Amazon Go

Amazon Go: Retail Disruption

Ever the disruptor to established marketplaces, Amazon is changing the business landscape once again with the introduction of its revolutionary retail model, Amazon Go.

What is Amazon Go?

Amazon Go is a retail concept whereby shoppers electronically identify themselves on entering a store, then shop for the goods they want, and leave without checking those items out, or physically paying for them. Using artificial intelligence and image recognition software, Amazon Go eliminates queuing up and paying for the goods. Instead, it recognises what you have bought and charges the cost to you after.

Using the Amazon Go app on their phones, shoppers scan in as they enter an Amazon Go shop. Then, everything they take from the shelves is automatically added to a shopping cart. Weight sensors on the shelves recognise too if you return an item to the shelf. Once the customer leaves the store, a payment is charged to their Amazon account. Amazon calls its combination of computer vision, deep learning algorithms and sensor fusion “Just Walk Out Technology”.

The technology has been in development since 2012, and Amazon now has three stores in Seattle and one in Chicago. They sell groceries, ready-to-eat, chef-prepared food and snacks and meal kits. Amazon plans to open stores in New York and San Francisco soon. And a Bloomberg report claims that the company has plans to open as many as 3,000 shops by 2021.

It seems crazy to most shoppers to just put items in your bag and simply walk out of the store. But knowing you will automatically be charged must go some way towards mitigating the guilty feelings that you’ve just stolen your entire shopping.

For customers, it’s a system that speeds up their shopping. There’s no time spent queuing at the tills and going through the checkout process. The shops themselves are inviting too, with a stylish look and modern vibe. For Amazon, it is a significant step towards a bricks and mortar payment platform as a service (PaaS). This is beneficial for Amazon as, although their stores may turn a small profit, the largest potential gains come from licensing the underlying technology for third-party retail stores.

Is this the future of retail?

It’s such an attractive prospect for retailers that others will undoubtedly follow suit. With no requirement to have cashiers, it reduces the staffing costs. And there’s no space needed for checkouts and tills, allowing a retailer to devote more space to product-filled shelves.

Perhaps most appealing is that it makes shoplifting impossible. You can’t get into the shop without the app, and when you leave with goods, you’ll be charged for them. With more than 380,000 police-reported incidences of shoplifting in England and Wales in 2017/18, retailers implementing an Amazon Go type of experience can only benefit.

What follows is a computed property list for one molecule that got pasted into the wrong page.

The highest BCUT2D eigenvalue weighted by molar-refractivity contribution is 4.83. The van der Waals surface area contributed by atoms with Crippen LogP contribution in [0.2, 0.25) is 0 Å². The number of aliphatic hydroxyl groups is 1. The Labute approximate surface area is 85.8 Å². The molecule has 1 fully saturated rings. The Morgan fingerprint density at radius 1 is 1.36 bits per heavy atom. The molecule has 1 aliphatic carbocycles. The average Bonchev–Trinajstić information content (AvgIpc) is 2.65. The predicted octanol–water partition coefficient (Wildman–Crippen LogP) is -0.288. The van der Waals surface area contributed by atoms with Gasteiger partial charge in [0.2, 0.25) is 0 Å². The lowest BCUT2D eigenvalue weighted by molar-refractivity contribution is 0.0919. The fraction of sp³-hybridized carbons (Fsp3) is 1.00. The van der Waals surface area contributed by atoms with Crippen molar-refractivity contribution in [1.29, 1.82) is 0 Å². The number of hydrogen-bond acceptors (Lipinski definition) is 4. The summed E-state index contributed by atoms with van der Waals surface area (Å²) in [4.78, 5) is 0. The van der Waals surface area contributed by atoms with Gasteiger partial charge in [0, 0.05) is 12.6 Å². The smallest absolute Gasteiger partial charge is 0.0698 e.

Additionally the technology will provide retailers with more data on the consumer buying experience within their stores. When did a customer pick a product up? When was the product put back? In what sequence were products bought? All this data has the potential to be analysed to streamline the overall customer experience.

Amazon has not yet disclosed whether it plans to sell its technology. And while other retailers don’t yet seem to have introduced anything comparable, one company has already developed similar technology. Zippin, a startup based in San Francisco, has created a store to demonstrate the concept and to promote the technology to retailers. Other companies are reportedly also developing rival systems.

This may lead the way for a universal shopping app too. Having scores of different shopping apps on your phone – one for each shop you ever visit – will prove awkward and inefficient. There’s probably already a forward-looking company out there developing the technology and pitching it to retailers.

The future could see apps use more data to recommend other products to you while you shop. If you’re buying steak, perhaps you’d like chips to go with that? It could even use location technology to guide you to the correct aisle. And the technology could conceivably be enhanced to also offer discounts while you shop. While you’re trying on that suit, a special offer could be the inducement that secures the sale.

Change is certainly not going to come overnight and it may take a generation for these systems to become commonplace. But automated checkout systems and artificial intelligence-led technology will almost certainly sit at the heart of retail in the future. And companies will have to adopt it if they want to compete successfully for a share of the consumer wallet.

This is the final post in our series of six articles on logistics digital disruption.